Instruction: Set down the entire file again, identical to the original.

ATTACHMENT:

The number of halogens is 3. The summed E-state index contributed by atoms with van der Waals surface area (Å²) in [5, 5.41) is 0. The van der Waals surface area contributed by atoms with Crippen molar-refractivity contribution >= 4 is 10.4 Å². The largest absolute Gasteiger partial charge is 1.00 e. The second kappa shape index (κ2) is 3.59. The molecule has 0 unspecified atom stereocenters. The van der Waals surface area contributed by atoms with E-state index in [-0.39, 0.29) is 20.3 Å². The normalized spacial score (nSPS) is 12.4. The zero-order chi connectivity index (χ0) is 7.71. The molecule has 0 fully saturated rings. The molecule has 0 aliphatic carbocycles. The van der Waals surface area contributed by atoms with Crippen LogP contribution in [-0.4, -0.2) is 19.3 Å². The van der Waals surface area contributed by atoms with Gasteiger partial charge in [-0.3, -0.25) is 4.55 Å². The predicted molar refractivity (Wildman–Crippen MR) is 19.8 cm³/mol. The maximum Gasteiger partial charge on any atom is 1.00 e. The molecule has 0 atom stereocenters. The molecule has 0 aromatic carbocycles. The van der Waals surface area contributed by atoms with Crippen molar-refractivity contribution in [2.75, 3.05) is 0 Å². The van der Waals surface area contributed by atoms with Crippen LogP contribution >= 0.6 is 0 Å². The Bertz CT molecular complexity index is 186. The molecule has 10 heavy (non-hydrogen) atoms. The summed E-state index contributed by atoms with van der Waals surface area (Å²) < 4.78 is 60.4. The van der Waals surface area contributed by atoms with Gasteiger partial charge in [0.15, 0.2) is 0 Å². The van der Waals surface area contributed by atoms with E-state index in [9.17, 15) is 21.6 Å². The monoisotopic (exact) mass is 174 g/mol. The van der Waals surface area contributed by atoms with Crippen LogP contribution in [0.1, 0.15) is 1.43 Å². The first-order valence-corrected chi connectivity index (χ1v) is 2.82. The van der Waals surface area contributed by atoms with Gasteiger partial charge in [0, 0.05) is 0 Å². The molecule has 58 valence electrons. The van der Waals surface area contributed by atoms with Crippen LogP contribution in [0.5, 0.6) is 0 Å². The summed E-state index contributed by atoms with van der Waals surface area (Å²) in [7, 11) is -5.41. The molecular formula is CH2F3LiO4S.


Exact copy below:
The number of halogens is 3. The summed E-state index contributed by atoms with van der Waals surface area (Å²) in [5, 5.41) is 0. The van der Waals surface area contributed by atoms with Crippen molar-refractivity contribution >= 4 is 10.4 Å². The largest absolute Gasteiger partial charge is 1.00 e. The second kappa shape index (κ2) is 3.59. The molecule has 0 unspecified atom stereocenters. The van der Waals surface area contributed by atoms with E-state index in [-0.39, 0.29) is 20.3 Å². The normalized spacial score (nSPS) is 12.4. The zero-order chi connectivity index (χ0) is 7.71. The molecule has 0 fully saturated rings. The molecule has 0 aliphatic carbocycles. The van der Waals surface area contributed by atoms with Crippen LogP contribution in [-0.4, -0.2) is 19.3 Å². The van der Waals surface area contributed by atoms with Gasteiger partial charge in [-0.3, -0.25) is 4.55 Å². The predicted molar refractivity (Wildman–Crippen MR) is 19.8 cm³/mol. The maximum Gasteiger partial charge on any atom is 1.00 e. The molecule has 0 atom stereocenters. The molecule has 0 aromatic carbocycles. The van der Waals surface area contributed by atoms with Crippen molar-refractivity contribution in [2.75, 3.05) is 0 Å². The van der Waals surface area contributed by atoms with Crippen LogP contribution >= 0.6 is 0 Å². The Bertz CT molecular complexity index is 186. The molecule has 10 heavy (non-hydrogen) atoms. The summed E-state index contributed by atoms with van der Waals surface area (Å²) < 4.78 is 60.4. The van der Waals surface area contributed by atoms with Gasteiger partial charge in [0.15, 0.2) is 0 Å². The van der Waals surface area contributed by atoms with E-state index in [9.17, 15) is 21.6 Å². The monoisotopic (exact) mass is 174 g/mol. The van der Waals surface area contributed by atoms with Crippen LogP contribution in [0.1, 0.15) is 1.43 Å². The first-order valence-corrected chi connectivity index (χ1v) is 2.82. The van der Waals surface area contributed by atoms with Gasteiger partial charge in [0, 0.05) is 0 Å². The molecule has 58 valence electrons. The van der Waals surface area contributed by atoms with Crippen LogP contribution in [0.5, 0.6) is 0 Å². The summed E-state index contributed by atoms with van der Waals surface area (Å²) in [7, 11) is -5.41. The molecular formula is CH2F3LiO4S.